I’m Just Going to Wait Things Out
It was uncovered that the developer had been paying Prohibit to have a section on the forum. That, in itself, isn’t a shocker since paying to get more exposure and publicity is common practice for companies. However, due to a small set back on the developer side, Prohibit was notified that the funds weren’t readily available this month. He then promptly removed the subforum without compromise and contacted them afterwards. No amount of grace period or compassion was given.
Prohibit disappeared again for a few days following the incident. And this was the last straw; the patience of staff members finally took its toll. We gave Prohibit the benefit of the doubt and expected transparency and discussions regarding the sites that we helped build and manage. But, once again, things happened behind our backs.
I’m Going to Ban The People That Made Kairospot What It Is Today
This was when Loopy engaged in whistleblowing and revealed what was happening behind the scenes to all members of Kairospot. They deserved to know that they were being exploited, that all Prohibit cared about was making a community that he could profit from. (Prohibit would fervently defend his claim that Kairospot and Gamerspot weren’t making him any money. However, let me remind you that any denomination of money given to his PayPal account, and even ad revenue, were pocketed. It may not have been every penny but a fair bit of it never went back into either website.) Most of all, they deserved to know that the Kairospot founder was incapable of handling responsibility and didn’t understand the meaning of team work.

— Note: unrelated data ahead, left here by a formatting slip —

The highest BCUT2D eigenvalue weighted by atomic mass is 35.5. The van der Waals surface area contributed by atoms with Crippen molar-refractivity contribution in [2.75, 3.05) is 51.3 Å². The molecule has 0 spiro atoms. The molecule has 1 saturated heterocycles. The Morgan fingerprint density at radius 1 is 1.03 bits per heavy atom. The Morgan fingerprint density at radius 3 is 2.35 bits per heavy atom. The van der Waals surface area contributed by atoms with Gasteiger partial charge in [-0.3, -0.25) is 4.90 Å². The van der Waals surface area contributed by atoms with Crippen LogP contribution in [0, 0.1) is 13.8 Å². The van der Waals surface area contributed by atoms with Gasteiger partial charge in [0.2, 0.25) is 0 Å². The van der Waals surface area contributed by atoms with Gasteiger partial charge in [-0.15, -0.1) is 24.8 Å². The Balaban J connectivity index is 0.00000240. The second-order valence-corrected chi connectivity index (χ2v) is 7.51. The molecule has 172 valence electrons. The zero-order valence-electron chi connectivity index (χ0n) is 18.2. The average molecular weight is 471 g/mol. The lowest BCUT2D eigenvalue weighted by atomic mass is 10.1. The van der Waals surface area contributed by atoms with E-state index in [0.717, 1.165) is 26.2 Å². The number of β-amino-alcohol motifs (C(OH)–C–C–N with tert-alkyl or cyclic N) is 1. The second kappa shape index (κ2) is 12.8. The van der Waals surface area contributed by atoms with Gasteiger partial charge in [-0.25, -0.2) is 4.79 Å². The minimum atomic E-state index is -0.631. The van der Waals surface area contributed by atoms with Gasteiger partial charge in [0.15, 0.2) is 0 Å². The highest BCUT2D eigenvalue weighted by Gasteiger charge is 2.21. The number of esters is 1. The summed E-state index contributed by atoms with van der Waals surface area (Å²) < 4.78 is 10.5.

Of course, like in a real workplace, leaking the truth will get one fired. In our case, we were all demoted and kicked off of both the ‘Spots.
Our Future Beyond the ‘Spot Network
Talk about creating a new gaming community was discussed between staff during Prohibit’s absence, and it was never kept a secret from him either. We stuck with Kairospot and Gamerspot because we all decided to give him a second chance to see if he could really stand by his word. But most of all, we loved the community. It’s unfortunate that things fell through.
We have since moved onto greener pastures. You can find us over at our new home, AdeptGamer. It’s not meant to be a rival of Prohibit’s work since it was mainly started as a place where we could stay together and continue talking and writing about a hobby that we all love and enjoy. We promise to continue providing the warm and friendly environment that people have become used to at Kairospot as well as awesome articles, guides, and multimedia for your viewing pleasure. There may not be too much there as of this writing since we’re just kicking off the site but I can assure you that it will not stagnate like Gamerspot. We have dedicated founders who are literally in the business of making and hosting websites and talented staff that’s really motivated. Please drop by and have a look~! ^____^
The post was deleted a few hours after it went up at Kairospot. It paints a more darker picture than what I wrote. I just didn’t feel it necessary to list the nitty gritty details to get my point across although I can vouch that what Loopy has outlined was true. We had a lot of projects planned but none of them ever took off since Prohibit was always more interested in refining website designs rather than looking into their content and anything else related to them like proper site promotions (especially for Gamerspot) or merchandise. We actually had a pretty fun T-shirt design contest a long while back. I THINK we selected a winning design but it didn’t matter in the end since making T-shirts went on the back burner.